Expatriation & Non-Extradition Countries
US Persons may expatriate from the United States for many different reasons. In fact, oftentimes a person expatriates from the United States because the individual simply wants to avoid the tax consequences of being a US person — especially as they reach retirement age and do not want the headache of filing US Taxes. For some taxpayers — who may be concerned that they might not have exactly walked the straight and narrow ‘tax line’ during their time as a US person — they want to avoid any possible or potential extradition just in case there are any tax issues down the line.
Therefore, a common question we get is whether or not some countries will refuse extradition to the United States.
Extradition Countries to the U.S.
The United States has entered into extradition agreements with many different countries. If there is an extradition agreement in place and a person commits a crime and then hightails it overseas — and the US government finds you — they can work with the foreign government in order to get the person back to the United States by way of extradition.
Depending on the specific country the person resides, there may be some limitations as to when a person is ripe for extradition — but at the end of the day and depending on how relations are going between the United States and that country — that foreign country may ship the person back to the US.
Non-Treaty Does Not Mean No Extradition
One very important takeaway from this article should be that just because a country does not have a formal extradition agreement with the United states, does not mean that the country will not extradite you.
For example, while some countries such as Vietnam and the Marshall Islands do not have formal agreements with the United states involving extradition, both of these countries have considered and agreed to extradition in certain limited situations.
While some people may take the position that these situations were limited — nobody wants to be in the position where their situation becomes one of the limited positions, right?
Seven (7) Non-Extradition Countries to Consider
The following is a list of seven different non-extradition countries to consider. When considering a non-extradition country, it is important to understand that the US may still seek to extradite you depending on the facts and circumstances of your situation — but you can use certain strategies to bolster your position.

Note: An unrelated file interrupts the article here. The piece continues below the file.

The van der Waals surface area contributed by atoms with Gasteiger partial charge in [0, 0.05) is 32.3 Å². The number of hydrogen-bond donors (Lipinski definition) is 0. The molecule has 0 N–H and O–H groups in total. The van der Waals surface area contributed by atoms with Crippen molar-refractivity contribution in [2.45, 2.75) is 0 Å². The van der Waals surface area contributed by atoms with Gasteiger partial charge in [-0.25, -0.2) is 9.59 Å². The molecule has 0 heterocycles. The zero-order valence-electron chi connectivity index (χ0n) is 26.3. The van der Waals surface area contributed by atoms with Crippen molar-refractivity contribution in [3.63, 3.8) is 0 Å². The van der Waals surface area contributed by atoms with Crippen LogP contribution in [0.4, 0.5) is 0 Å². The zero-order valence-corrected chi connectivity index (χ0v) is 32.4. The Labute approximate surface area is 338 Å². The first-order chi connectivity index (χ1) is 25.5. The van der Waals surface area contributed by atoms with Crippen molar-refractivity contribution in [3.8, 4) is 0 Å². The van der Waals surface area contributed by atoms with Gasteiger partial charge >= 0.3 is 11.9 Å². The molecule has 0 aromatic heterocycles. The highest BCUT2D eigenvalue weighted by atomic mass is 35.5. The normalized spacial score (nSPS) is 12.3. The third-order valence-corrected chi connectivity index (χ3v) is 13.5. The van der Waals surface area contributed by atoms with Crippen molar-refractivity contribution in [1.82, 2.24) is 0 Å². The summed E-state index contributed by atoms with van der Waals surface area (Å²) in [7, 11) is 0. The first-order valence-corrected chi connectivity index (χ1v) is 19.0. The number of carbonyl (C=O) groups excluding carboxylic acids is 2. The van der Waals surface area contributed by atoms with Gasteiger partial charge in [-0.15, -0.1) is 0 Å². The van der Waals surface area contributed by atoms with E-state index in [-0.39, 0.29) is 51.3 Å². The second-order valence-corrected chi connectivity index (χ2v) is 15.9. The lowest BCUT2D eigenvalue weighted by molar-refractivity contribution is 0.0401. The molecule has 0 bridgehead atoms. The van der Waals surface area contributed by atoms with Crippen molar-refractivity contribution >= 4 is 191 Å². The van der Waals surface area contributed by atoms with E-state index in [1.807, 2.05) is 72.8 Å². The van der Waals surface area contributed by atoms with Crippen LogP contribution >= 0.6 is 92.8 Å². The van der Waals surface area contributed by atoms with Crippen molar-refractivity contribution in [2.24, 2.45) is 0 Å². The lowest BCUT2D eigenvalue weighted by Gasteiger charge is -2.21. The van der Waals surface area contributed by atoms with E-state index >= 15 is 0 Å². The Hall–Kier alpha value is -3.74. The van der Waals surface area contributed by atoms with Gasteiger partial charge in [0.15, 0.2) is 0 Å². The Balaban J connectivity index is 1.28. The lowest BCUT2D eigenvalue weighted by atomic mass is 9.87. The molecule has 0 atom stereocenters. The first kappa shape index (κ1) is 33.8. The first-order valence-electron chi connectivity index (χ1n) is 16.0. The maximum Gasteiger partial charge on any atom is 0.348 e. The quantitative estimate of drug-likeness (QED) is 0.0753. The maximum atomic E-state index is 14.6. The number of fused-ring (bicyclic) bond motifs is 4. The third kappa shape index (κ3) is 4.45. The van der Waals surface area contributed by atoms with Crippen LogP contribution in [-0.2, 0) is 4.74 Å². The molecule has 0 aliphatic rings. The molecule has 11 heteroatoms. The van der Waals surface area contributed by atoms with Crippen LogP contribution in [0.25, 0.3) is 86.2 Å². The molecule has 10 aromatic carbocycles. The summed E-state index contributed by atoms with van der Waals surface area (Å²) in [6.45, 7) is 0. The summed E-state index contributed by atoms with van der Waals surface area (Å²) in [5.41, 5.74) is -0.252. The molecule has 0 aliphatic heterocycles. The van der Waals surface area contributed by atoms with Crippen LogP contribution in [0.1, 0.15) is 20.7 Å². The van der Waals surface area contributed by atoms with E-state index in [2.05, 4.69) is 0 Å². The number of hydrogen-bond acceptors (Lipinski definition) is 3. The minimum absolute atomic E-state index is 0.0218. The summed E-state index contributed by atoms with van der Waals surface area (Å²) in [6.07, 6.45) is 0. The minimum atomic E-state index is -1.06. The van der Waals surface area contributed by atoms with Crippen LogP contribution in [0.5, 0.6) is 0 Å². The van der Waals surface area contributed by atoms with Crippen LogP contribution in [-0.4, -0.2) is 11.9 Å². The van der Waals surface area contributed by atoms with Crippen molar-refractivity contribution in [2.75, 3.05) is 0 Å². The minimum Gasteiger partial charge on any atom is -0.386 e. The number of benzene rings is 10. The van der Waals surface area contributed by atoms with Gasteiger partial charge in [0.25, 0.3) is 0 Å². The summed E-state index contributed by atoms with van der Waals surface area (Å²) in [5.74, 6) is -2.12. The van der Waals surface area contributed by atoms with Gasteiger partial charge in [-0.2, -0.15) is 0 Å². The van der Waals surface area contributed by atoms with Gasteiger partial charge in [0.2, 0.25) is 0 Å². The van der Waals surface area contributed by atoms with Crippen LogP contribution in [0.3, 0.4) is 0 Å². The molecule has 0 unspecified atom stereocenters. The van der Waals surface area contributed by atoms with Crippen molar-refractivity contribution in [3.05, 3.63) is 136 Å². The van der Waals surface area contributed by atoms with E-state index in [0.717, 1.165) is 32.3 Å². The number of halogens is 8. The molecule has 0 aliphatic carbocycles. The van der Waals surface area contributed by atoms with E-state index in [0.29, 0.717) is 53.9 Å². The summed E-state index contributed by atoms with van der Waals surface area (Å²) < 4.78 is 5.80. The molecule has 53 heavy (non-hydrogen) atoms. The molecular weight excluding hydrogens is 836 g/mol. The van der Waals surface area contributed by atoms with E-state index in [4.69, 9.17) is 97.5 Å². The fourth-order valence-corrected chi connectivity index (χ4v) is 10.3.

For example, Morocco is on the list of non-extradition countries to consider — since you can expatriate and then seek a Residence-by-Investment (Golden Visa) which can lead to citizenship and a reduced chance of extradition.
Likewise, Hong Kong offers different opportunities for citizenship and Residence-by-Investment programs — in which a Taxpayer can pay to become a resident or citizen — and then this may work to limit the chance of the government agreeing to “relinquish” one of their citizens to the United States government.
Here are 7 Countries to Consider
Assessing Non-Extradition is Complicated
In conclusion, if part of a person’s expatriation plan is to avoid any potential extradition to the United States, it is important to make sure that the Taxpayer lands in a non-extradition country. But, even if the Taxpayer is in a non-extradition country — there is the potential for the US government to still seek extradition and for the foreign country to still agree to extradite you to the United States — which is why it is important to pick a country in which the Taxpayer is comfortable and can develop ties, thereby limiting the chance of extradition.
About Our International Tax and Offshore Disclosure Law Firm
Golding & Golding specializes exclusively in international tax, and specifically expatriation & IRS offshore disclosure
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